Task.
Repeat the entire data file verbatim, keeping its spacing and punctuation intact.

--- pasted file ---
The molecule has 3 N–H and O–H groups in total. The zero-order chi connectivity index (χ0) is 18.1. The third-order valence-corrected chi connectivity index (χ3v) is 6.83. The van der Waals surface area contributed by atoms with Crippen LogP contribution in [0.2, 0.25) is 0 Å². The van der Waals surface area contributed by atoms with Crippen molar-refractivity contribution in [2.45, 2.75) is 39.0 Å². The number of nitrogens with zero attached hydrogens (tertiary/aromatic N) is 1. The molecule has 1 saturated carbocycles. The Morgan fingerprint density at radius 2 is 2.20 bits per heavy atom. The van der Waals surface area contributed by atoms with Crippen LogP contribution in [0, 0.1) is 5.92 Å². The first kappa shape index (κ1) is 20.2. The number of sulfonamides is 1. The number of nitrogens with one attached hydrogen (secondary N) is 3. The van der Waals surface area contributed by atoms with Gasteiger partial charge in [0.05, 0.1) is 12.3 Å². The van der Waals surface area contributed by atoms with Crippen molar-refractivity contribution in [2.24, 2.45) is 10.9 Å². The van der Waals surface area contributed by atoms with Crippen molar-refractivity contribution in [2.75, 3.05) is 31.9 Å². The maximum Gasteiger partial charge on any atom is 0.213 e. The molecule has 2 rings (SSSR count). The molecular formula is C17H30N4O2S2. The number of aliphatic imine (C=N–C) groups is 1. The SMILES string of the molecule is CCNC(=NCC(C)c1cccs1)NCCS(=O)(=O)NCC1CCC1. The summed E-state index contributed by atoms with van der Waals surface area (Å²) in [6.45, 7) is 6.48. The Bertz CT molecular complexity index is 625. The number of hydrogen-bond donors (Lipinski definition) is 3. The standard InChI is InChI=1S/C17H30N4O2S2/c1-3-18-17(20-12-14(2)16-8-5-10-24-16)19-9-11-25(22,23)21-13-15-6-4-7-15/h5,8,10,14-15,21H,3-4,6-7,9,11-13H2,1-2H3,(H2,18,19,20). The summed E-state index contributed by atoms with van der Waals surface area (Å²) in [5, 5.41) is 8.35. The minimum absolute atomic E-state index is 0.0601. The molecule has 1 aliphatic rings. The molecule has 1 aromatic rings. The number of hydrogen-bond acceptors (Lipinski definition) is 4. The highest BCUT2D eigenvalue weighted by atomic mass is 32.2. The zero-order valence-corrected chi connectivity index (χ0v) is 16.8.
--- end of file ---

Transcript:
The molecule has 3 N–H and O–H groups in total. The zero-order chi connectivity index (χ0) is 18.1. The third-order valence-corrected chi connectivity index (χ3v) is 6.83. The van der Waals surface area contributed by atoms with Crippen LogP contribution in [0.2, 0.25) is 0 Å². The van der Waals surface area contributed by atoms with Crippen molar-refractivity contribution in [2.45, 2.75) is 39.0 Å². The number of nitrogens with zero attached hydrogens (tertiary/aromatic N) is 1. The molecule has 1 saturated carbocycles. The Morgan fingerprint density at radius 2 is 2.20 bits per heavy atom. The van der Waals surface area contributed by atoms with Crippen LogP contribution in [0, 0.1) is 5.92 Å². The first kappa shape index (κ1) is 20.2. The number of sulfonamides is 1. The number of nitrogens with one attached hydrogen (secondary N) is 3. The van der Waals surface area contributed by atoms with Gasteiger partial charge in [0.05, 0.1) is 12.3 Å². The van der Waals surface area contributed by atoms with Crippen molar-refractivity contribution in [2.24, 2.45) is 10.9 Å². The van der Waals surface area contributed by atoms with Crippen molar-refractivity contribution in [2.75, 3.05) is 31.9 Å². The maximum Gasteiger partial charge on any atom is 0.213 e. The molecule has 2 rings (SSSR count). The molecular formula is C17H30N4O2S2. The number of aliphatic imine (C=N–C) groups is 1. The SMILES string of the molecule is CCNC(=NCC(C)c1cccs1)NCCS(=O)(=O)NCC1CCC1. The summed E-state index contributed by atoms with van der Waals surface area (Å²) in [6.45, 7) is 6.48. The Bertz CT molecular complexity index is 625. The number of hydrogen-bond donors (Lipinski definition) is 3. The standard InChI is InChI=1S/C17H30N4O2S2/c1-3-18-17(20-12-14(2)16-8-5-10-24-16)19-9-11-25(22,23)21-13-15-6-4-7-15/h5,8,10,14-15,21H,3-4,6-7,9,11-13H2,1-2H3,(H2,18,19,20). The summed E-state index contributed by atoms with van der Waals surface area (Å²) in [5, 5.41) is 8.35. The minimum absolute atomic E-state index is 0.0601. The molecule has 1 aliphatic rings. The molecule has 1 aromatic rings. The number of hydrogen-bond acceptors (Lipinski definition) is 4. The highest BCUT2D eigenvalue weighted by atomic mass is 32.2. The zero-order valence-corrected chi connectivity index (χ0v) is 16.8.